Part 2 of Payoneer China. Explore some of the ways Payoneer can build moats in China. Part 1 is here
- Use the following moats as a framework to find and analyze competitive advantage for Payoneer China. The moats applied are : (i) Intangible Assets (ii) Network Effects (iii) Cost Advantage (iv) High Switching Costs.
- For intangible assets, consider reward points and perks for different status. For network effects, consider leveraging Payoneer’s international presence. For cost advantage, consider integration cost advantage. For high switching cost, consider leveraging data and software build out.
I started this journey from cross border payments, to how cross border payments companies can enter china, to look at one of the success, Payoneer. This is part 2 of my deep dive on Payoneer.
In part 1, I gave a general overview of the industry, in this article I will attempt to apply ideas as frameworks to further analyze.
Note: I am not affiliated with Payoneer. But I do applaud its success in entering the tough China market especially for a fintech payment company. And I do believe such success deserves a case study.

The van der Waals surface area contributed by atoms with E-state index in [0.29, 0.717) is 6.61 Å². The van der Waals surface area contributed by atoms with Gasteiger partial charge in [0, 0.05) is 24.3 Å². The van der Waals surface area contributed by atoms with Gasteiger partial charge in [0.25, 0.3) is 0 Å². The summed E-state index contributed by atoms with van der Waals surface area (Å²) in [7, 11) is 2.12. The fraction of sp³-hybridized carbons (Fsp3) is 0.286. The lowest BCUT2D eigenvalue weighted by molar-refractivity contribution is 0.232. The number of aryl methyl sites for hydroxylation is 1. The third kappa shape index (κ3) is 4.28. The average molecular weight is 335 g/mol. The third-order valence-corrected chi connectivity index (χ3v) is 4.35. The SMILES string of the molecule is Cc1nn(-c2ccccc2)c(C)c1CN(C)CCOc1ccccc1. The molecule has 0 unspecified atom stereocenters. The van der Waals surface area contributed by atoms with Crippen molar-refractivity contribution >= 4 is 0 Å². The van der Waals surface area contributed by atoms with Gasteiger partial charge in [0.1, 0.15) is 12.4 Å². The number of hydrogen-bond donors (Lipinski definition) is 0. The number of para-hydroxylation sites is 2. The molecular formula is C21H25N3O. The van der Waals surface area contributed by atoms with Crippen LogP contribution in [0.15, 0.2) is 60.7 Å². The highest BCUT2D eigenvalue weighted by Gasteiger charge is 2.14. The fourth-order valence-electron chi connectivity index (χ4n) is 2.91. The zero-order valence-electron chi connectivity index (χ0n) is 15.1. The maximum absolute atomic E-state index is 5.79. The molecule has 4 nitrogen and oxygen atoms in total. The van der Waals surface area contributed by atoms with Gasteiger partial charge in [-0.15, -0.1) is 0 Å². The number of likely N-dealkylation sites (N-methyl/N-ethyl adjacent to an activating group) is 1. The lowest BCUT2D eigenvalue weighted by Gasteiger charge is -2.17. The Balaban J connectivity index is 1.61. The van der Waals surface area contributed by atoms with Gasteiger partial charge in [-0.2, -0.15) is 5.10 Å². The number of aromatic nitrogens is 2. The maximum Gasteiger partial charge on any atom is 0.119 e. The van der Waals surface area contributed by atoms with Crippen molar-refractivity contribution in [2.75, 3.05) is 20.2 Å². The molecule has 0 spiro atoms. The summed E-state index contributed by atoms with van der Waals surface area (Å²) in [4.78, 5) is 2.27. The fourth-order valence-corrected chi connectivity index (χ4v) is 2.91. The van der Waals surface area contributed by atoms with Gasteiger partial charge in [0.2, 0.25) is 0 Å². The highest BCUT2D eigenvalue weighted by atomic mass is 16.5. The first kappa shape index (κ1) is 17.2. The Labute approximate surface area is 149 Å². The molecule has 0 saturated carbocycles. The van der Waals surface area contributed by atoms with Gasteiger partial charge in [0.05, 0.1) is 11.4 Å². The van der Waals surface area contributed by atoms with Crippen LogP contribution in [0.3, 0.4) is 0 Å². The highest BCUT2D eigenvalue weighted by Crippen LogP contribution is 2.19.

The Economic Moats
The oracle from Omaha, Warren Buffet, has famously used the term “economic moat”:
“In most businesses you see high returns on capital decrease over time as competition comes in. However, there is a very small minority of businesses that enjoy many years of high returns on capital. They essentially beat the odds. They defy economic gravity. And the question simply becomes, how? And in my view, it’s because they’ve created structural advantages, economic moats — a way of insulating themselves, buffering themselves against the competition — which enables them to maintain supernormal returns on capital longer than academic theory.”
Pat Dorsey from Dorsey Asset Management describes four major ways a company can establish an economic moat: (i) Intangible Assets (ii) High Switching Costs (iii) Network Effect, and (iv) Cost Advantages.
Next, let’s see how we can apply these moats to Payoneer.
Apply Economic Moats to Payoneer
First, we have to recognize that any talk about the moats / competitive advantage is pointless without a solid base. And the base for payment revolve around: cost, speed, and convenience:
I have talked about this base in part 1, so we will focus on what we can build on top with the economic moats:
First, the intangible assets. Intangible assets mostly refer to brands, licenses, or patents. Let’s look further at brand. Brand or “the brand effect” is hard to achieve in the highly commoditized digital world. Let me clarify, brand itself doesn’t equal asset, but only brand that produce value.